As summer, and our lakes, heat up, you might notice a variety of stuff—in addition to the beach balls—floating on the surface of your lake. The most common lake floaters are small plants, algae, pollen, bacteria and foam. This month's "Tip" will help you get started identifying just what that floating stuff might be.
Duckweed and Watermeal
Duckweed and watermeal are small aquatic plants that float on the water surface
during the summer months. They are often found growing together in calm or stagnant,
nutrient-rich waters. Duckweed is between 1/8 to 1/4 inch wide and has a fine root extending into the water. Watermeal is less than 1/16 inch wide, has no root, and can feel gritty when rubbed between your fingers. Duckweed and watermeal reproduce by budding and can form a new plant in 24 hours under ideal conditions (Purdue University Extension
Algae are single-celled, naturally-occurring organisms fou
nd in surface waters. Algae are important organisms in the food-chain, providing a food source for insects, zooplankton (tiny water animals) and fish. Algae thrive in warm, calm waters with high nutrient levels. Filamentous algae grow attached to substrate and have been described as resembling threads or wet wool. Fila
mentous algae can create nuisance conditions (such as floating mats and odors) when they dislodge and float to the surface. Planktonic, or free-floating, algae are found suspended in the water column. One group of free-floating algae, called blue-green algae or cyanobacteria, are of particular concern in waters due to their ability to produce toxins. Blue-green algae can look like spilled paint or pea soup—but not always. The Ohio EPA Visual Identification of Cyanobacteria Blooms
guide is a good place to start to help you recognize blue-green algae. If you suspect you may have a blue-green algal bloom in your lake, keep your family and pets out of the water until the bloom has cleared.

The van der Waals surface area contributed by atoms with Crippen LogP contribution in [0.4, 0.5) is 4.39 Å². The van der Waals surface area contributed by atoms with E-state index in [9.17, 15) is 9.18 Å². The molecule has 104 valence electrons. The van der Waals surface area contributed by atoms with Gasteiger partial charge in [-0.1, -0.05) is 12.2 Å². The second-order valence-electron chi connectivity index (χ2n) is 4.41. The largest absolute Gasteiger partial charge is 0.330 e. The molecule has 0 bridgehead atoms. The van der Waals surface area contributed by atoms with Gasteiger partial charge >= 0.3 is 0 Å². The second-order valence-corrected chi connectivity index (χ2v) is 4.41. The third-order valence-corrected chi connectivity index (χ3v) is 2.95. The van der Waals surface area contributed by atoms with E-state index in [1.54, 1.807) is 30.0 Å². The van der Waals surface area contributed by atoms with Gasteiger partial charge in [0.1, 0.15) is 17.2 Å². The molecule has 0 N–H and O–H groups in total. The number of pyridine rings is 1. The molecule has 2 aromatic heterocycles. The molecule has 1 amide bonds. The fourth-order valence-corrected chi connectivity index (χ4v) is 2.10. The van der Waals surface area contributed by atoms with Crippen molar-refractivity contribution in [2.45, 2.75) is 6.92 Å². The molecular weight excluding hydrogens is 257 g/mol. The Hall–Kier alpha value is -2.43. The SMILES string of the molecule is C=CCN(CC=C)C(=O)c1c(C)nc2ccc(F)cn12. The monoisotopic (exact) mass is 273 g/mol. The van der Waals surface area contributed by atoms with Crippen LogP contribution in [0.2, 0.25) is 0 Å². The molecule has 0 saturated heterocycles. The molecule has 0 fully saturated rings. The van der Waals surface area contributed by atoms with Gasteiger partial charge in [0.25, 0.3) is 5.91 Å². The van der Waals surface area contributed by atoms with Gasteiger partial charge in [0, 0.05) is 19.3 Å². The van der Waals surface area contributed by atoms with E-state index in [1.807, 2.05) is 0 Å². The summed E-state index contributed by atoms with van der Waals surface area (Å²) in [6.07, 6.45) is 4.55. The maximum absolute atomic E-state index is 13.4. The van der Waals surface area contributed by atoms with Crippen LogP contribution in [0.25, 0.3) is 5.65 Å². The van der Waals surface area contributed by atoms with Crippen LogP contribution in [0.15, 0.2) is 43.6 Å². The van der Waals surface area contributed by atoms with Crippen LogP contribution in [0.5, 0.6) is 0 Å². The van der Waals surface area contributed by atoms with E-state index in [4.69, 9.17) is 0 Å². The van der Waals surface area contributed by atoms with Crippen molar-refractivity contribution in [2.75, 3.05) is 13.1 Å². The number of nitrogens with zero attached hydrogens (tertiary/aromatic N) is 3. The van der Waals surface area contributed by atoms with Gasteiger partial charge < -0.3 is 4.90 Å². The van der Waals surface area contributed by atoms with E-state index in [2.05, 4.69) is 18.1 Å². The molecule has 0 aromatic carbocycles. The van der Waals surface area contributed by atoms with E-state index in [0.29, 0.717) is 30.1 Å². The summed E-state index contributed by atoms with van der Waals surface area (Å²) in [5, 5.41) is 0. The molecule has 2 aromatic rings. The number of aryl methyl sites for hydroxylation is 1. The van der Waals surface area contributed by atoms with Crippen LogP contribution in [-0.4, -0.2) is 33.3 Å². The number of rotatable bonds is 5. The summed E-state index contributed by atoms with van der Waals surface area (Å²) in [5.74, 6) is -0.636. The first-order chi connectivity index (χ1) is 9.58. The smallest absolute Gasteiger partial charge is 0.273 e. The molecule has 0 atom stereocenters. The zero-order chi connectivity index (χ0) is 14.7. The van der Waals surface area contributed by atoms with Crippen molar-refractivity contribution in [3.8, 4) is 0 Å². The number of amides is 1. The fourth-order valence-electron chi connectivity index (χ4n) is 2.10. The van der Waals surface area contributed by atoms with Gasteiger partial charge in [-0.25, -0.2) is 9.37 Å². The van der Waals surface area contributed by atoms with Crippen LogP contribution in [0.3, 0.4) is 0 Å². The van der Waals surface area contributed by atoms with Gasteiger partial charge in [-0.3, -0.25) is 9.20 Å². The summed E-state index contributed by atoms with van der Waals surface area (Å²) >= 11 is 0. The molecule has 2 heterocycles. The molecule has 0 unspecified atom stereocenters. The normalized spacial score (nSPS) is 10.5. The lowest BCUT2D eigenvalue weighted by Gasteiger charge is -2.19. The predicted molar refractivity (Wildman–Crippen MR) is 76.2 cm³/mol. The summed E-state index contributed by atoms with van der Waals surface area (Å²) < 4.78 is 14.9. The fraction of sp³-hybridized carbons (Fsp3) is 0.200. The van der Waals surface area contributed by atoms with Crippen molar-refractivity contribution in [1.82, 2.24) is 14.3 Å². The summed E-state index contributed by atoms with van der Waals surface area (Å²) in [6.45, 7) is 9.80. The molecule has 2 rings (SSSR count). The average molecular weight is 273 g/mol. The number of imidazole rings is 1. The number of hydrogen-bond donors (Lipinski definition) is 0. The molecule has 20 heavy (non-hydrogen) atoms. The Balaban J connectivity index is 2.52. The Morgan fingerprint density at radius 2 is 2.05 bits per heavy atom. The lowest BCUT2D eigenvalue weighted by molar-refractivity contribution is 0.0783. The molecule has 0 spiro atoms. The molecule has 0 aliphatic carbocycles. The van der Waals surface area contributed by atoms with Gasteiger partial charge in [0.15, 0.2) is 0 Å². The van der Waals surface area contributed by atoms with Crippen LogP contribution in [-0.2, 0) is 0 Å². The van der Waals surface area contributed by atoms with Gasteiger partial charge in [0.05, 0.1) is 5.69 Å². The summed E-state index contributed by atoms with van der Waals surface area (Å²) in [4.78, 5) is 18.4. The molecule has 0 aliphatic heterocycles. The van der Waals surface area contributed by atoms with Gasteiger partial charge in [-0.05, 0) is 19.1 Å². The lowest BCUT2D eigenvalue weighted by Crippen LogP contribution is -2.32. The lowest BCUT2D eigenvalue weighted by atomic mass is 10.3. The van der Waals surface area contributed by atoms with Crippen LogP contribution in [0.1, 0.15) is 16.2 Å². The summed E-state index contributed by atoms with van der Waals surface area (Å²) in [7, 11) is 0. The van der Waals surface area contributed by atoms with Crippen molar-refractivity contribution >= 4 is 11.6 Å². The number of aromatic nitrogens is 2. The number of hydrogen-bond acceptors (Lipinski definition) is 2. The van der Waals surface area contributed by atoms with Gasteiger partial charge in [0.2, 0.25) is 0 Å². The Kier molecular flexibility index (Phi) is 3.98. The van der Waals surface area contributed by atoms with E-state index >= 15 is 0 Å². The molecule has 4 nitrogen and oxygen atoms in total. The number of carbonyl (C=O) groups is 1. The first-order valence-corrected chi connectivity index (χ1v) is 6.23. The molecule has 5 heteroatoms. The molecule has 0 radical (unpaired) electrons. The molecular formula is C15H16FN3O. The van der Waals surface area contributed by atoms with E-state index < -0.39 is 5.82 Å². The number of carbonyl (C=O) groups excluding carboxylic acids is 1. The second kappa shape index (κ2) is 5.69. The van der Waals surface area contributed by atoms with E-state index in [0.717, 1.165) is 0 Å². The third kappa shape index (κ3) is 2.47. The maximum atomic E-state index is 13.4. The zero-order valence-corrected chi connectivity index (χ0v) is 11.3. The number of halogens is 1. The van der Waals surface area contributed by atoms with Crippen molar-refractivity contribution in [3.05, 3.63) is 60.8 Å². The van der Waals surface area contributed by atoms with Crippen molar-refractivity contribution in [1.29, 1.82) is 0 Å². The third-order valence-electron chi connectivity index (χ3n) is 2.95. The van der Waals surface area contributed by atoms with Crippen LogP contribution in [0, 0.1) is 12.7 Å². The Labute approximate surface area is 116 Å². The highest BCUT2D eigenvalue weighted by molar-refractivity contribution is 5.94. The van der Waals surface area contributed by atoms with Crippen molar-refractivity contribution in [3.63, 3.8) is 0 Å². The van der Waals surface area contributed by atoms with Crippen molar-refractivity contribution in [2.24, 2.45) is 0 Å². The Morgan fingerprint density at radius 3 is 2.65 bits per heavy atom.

During the spring and summer months, pollen from plants, especially trees like
pines and cottonwood (Michigan Department of Environmental Quality
), can fall on the lake surface and create a visible yellow-green film. The pollen will not cause water quality impairments and will eventually sink to the lake bottom. To help determine if a surface film is pollen, look at areas away from the lake to see if a yellow film is evident on other surfaces. In addition, pollen will feel course, not slimy, to the touch.
Bacteria naturally occur in wet areas. Many bacteria are harmless to humans and have
been transforming minerals to different chemical forms for eons (Michigan Department of Environmental Quality
). A colored film or slime along a shoreline or riverbank might indicate bacterial activity. Different colors are produced by bacteria in the presence of certain minerals. The following is a general guide:
- Turquoise or blue: copper
- Green or purple: sulfur
- Reddish or brown: iron
- White: aluminum, sulfur or calcium
Bacteria can also produce a sheen resembling a petroleum spill on surface waters. To determine if the sheen is naturally-occurring (bacteria) or human-induced, stir the sheen around with a stick. A bacterial sheen will break apart and not re-form, while a petroleum sheen will flow back together. An odor may also indicate a petroleum-based sheen.
Some foam on the surface of lakes and rivers is naturally-occurring. Foam forms as organic materials (plants and animals) decompose in the water column
releasing fatty acids (oils) which then mix with air. Foams are often found accumulating near windswept shorelines or on the banks of fast-flowing rivers and streams. To determine if a foam is natural or a result of human activity, use the following as a guide (Indiana Department of Environmental Management
What if I'm still not sure what the floaters are?
- Natural: tan or brown; earthy or fishy odor; dissipates quickly
- Human-induced: white; perfume or soapy odor; more persistent
If you have concerns about potential pollution in your water body, please report it to the State of Michigan’s Pollution Emergency Alerting System (PEAS) hotline at 1-800-292-4706.
You can also call Mark
at Kieser & Associates
to help answer any of your other lake questions.
To learn how K&A can assist you, visit us at:
www.kieser-associates.com or call Mark Kieser at (269) 344-7117
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